Pinhole photography in a digital age

Published 7:04 am Wednesday, April 14, 2010

HAYFIELD — While bored on a winter day, a Hayfield resident decided to blend two unlikely hobbies: photography and woodworking.

Bruce Carlson and his father, Don Carlson, have begun experimenting with pinhole photography, a simple camera with no lens and a small hole for the aperture. The cameras are simply a sealed box with a hole in the side.

He made his pinhole camera from old boards from a barn on his property, which he said his grandfather built.

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“They can be built out of anything from a spam can to a coffee can, we just decided to make ours look more like a real camera,” he said.

While they aimed to have their pinhole cameras resemble wood versions of cameras, Bruce said many people didn’t believe what the small boxes were.

“Everyone that we showed the cameras to, they almost think we’re joking,” Bruce said. “The first one my dad came up with, they weren’t sure if it was a bird house or a mouse trap or a camera.”

Bruce said they even thought the cameras were a practical joke, and that the camera would shoot out water instead of taking a picture.

The cameras do take real pictures, and Bruce and Don have used 35mm film. While the cameras don’t take pictures with as high of quality as a regular 35mm or a digital camera, Bruce said the pictures have an older style look to them.

Bruce also included another of his passions into building the camera: motorcycles. Bruce owns Motorville Garage & Campground, 410 Second Street NW, in Hayfield. He used pieces from old model and new model Harley Davidson motorcycles at portions of the camera.

When they built the cameras, they didn’t use any plans or instructions. They just read about the camera, looked at some photographs and set out to building cameras.

Bruce and Don used old pieces of tin for their shutters to cover the hole the size of a number nine needle. To take a picture, they simply flip the piece of tin away from the aperture, exposing the small hole and the film.

Often times, pinhole cameras utilize long exposure times of a few minutes to a few hours.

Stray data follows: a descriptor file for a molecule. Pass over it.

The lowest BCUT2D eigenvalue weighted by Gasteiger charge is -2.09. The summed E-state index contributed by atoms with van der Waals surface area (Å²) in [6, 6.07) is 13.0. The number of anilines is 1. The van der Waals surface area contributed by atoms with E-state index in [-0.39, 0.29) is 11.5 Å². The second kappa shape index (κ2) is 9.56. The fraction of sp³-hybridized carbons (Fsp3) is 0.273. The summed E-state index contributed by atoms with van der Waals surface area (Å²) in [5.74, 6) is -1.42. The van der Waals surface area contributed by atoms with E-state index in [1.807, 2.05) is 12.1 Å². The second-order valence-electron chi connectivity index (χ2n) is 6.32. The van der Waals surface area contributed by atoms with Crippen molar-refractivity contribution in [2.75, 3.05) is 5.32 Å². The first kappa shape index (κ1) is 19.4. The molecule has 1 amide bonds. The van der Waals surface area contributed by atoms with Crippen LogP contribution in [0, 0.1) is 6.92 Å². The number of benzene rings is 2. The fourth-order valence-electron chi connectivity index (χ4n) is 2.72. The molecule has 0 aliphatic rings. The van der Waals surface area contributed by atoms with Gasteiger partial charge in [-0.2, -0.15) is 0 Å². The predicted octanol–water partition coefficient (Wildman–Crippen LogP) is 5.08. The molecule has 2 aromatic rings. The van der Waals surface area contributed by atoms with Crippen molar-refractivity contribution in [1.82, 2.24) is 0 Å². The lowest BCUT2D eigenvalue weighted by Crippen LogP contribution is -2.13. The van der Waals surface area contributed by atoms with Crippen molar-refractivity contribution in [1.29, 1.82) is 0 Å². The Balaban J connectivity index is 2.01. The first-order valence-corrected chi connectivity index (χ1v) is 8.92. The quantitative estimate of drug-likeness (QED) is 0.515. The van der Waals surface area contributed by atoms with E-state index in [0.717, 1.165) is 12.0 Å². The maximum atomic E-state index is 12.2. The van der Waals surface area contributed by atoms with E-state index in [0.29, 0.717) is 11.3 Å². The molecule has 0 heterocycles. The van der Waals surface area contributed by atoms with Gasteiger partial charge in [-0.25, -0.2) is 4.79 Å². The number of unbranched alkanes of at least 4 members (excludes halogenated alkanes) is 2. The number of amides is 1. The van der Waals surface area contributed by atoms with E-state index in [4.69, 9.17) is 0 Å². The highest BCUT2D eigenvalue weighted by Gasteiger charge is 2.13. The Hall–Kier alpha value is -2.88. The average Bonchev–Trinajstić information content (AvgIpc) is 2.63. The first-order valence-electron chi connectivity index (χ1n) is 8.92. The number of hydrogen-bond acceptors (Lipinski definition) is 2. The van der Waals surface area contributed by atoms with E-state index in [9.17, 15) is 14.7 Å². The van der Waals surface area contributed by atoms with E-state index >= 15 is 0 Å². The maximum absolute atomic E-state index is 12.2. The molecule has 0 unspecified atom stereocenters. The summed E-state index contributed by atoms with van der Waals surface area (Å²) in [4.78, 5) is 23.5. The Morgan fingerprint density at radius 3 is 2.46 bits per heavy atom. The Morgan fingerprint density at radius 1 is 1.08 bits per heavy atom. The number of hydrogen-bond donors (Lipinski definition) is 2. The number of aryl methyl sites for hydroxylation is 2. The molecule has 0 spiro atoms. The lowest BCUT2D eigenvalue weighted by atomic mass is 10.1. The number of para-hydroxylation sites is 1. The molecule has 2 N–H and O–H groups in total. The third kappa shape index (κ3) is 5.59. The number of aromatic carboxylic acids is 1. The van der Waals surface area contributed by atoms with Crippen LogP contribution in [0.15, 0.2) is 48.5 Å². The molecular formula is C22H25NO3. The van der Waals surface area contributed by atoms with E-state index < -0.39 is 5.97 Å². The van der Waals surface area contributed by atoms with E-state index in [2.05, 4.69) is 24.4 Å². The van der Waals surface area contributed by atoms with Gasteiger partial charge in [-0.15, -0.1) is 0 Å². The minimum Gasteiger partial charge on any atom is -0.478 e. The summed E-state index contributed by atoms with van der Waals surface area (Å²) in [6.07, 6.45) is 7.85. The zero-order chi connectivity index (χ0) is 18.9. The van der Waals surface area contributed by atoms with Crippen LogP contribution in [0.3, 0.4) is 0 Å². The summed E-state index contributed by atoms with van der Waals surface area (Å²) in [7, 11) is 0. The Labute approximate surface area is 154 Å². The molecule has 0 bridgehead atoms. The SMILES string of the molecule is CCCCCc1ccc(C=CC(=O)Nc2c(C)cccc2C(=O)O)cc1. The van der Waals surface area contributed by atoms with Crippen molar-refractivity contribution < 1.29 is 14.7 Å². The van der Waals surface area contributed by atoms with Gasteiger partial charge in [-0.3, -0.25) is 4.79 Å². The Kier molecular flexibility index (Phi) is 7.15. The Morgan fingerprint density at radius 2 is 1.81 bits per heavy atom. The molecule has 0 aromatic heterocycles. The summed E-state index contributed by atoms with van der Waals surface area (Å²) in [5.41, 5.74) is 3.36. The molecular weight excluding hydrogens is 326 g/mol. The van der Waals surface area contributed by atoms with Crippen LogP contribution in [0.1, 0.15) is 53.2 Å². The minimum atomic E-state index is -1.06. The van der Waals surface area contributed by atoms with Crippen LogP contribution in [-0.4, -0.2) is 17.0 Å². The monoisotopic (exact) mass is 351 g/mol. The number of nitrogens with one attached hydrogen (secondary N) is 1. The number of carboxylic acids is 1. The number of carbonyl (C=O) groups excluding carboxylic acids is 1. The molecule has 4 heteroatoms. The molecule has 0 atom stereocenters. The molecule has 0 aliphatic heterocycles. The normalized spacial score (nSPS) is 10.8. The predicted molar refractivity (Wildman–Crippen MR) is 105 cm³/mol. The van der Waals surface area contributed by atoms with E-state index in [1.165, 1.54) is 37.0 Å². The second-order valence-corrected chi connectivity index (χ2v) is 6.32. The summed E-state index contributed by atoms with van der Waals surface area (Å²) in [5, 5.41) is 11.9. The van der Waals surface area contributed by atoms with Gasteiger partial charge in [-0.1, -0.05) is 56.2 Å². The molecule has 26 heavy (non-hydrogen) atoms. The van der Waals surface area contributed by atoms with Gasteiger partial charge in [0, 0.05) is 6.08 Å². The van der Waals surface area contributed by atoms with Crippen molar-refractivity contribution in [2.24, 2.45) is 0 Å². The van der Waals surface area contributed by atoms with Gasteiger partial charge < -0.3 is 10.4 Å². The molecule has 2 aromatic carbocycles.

On top of his mechanical skills, Bruce said his family has a history of carpentry work. Don worked in carpentry and construction for close to 60 years, and Bruce’s grandfather worked in construction.

“It’s all about keeping busy and trying to have a little fun doing it,” Bruce said

So building things and tinkering with different things is nothing new in his family. Bruce said they “shot from the hip” after getting the idea to make the cameras.

“We were looking through our photography stuff and found some things on pinhole cameras and decided what the hell, we’ve got nothing else to do today,” he said. “Let’s make some cameras.”

The stops from the shutter were made from speedometer dial backs from a early Harley Davidson. To advance the film, Bruce used bolts off of motorcycles, and they also used some pieces from a hardware store.

Even before taking the pinhole photographs, Bruce and Don have had a passion for photography for more than a decade. Bruce described himself and his father as “enthusiastic amateurs.” Bruce owns a few 35mm cameras that he uses to take true black and white photographs, and he also does digital photography.

Don has developed some of his pinhole pictures, but Bruce had to send his film to be developed in Atlanta because it’s a type of black and white film that can’t be developed at a Walmart or Walgreens.

Bruce said even new pinhole photographs look about 50 to 100 years old. The cameras have no lens, and very few moving pieces.

While he said it would be nice to sell a few pictures, Bruce said it’s more of a hobby than anything else.

“We haven’t gotten a call from Kodak yet or anything like that, so we’re not going to patent it yet,” Bruce joked. “I’m not worried about them buying our patent yet.”